Incorrect subject exemption delays law student’s admission

A student awarded a Bachelor of Laws degree has had his admission to the legal profession put on hold because the university he attended gave him credit for a subject that did not meet the “approved academic requirements”.

The Court of Appeal in Brisbane, comprising Chief Justice Catherine Holmes and Justices Soraya Ryan and Thomas Bradley, last week put a conditional hold on the legal career of a young man, who QLS Proctor has opted to identify only as ‘LPS’, until he successfully completes the subject LA3106 Company Law at Townsville’s James Cook University.

The court was told that the university had awarded LPS a Bachelor of Laws degree after incorrectly giving him an exemption for one of his courses.

“(LPS) holds the degree Bachelor of laws from James Cook University,” Justice Bradley said during the admission application hearing. “Indeed, the university awarded his degree with honours.

“In the course of his studies (LPS) was given an exemption from undertaking the subject LA3106 Company Law, on the basis he completed the subject BX2112 Law of Business Organisations as part of his studies for the degree of Bachelor of Business.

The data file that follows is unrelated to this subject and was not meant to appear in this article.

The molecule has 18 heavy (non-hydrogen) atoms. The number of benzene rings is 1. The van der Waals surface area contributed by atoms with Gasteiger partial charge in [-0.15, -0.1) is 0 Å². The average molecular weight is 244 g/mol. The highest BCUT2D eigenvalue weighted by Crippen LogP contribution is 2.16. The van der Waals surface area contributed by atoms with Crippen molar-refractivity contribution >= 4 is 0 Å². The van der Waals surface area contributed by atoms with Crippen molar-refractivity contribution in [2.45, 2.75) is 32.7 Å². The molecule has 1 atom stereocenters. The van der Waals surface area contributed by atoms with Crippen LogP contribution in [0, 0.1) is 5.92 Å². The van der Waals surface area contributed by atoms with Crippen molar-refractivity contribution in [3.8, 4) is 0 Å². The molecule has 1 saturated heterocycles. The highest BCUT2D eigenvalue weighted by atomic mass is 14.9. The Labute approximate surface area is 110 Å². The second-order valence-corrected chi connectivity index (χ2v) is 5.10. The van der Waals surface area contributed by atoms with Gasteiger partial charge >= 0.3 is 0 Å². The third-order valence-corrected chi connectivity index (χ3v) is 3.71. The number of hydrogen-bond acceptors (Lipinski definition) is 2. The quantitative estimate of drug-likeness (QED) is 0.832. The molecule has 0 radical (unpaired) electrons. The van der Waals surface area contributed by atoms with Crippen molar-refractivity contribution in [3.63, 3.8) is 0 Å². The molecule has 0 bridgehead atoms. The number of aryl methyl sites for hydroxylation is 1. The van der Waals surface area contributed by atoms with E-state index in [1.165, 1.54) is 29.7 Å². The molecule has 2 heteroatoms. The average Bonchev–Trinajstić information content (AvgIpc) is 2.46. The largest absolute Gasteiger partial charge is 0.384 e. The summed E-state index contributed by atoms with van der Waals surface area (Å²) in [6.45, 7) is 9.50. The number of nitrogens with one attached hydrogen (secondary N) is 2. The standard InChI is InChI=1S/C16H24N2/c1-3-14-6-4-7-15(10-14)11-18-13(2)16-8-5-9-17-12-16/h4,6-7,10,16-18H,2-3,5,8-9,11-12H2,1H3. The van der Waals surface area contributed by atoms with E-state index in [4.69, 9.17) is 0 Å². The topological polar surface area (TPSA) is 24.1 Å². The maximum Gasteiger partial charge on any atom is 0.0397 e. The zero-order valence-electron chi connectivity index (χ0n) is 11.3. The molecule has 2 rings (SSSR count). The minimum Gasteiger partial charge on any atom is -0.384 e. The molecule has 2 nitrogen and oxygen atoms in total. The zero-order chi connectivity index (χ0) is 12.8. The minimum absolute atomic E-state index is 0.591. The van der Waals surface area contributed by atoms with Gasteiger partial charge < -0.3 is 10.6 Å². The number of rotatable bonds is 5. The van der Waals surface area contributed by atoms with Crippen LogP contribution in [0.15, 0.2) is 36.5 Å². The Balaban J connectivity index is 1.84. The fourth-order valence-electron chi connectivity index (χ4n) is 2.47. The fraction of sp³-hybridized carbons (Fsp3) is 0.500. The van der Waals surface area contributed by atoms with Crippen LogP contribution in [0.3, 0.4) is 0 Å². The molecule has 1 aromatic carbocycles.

“The decision of the university to exempt him from undertaking the Company Law subject and award a degree on that basis is noted by the Court.”


The court was told investigations by Queensland’s Legal Practitioners Admissions Board (LPAB) concluded there were significant differences between the two subjects and that the Law of Business Organisation course did not cover the relevant areas of law with the same rigor as the Company of Law subject.

“On the basis of (that) evidence, the Court is satisfied that (LPS) has not attained approved academic qualifications, or corresponding qualifications, within the meaning of those terms in the Legal Profession Act 2007,” Justice Bradley said. “It follows that the Court may not admit (LPS) as a legal practitioner.”

Justice Bradley noted that James Cook University had now put in place arrangements to allow LPS to undertake the “missing subject” from his degree.

“It appears the university has made arrangements to allow (LPS) to undertake the missing subject with some expedition and at little cost, which seems appropriate given the origin of the impediment,” he said. “If that is done, (LPS) will then have attained approved academic qualifications and so be eligible for admission.”

Both Chief Justice Holmes and Justice Ryan agreed with Justice Bradley.

Chief Justice Holmes said: “The question is what should happen next. It could perhaps simply be adjourned pending the completion of the subject, with a view to at that stage – if the (LPAB) then gives a non-qualified certificate – having it transferred back to Townsville … (for LPS’s) admission there.”


LPAB Secretary Melissa Timmins said the court’s ruling was “appropriate in the circumstances”.

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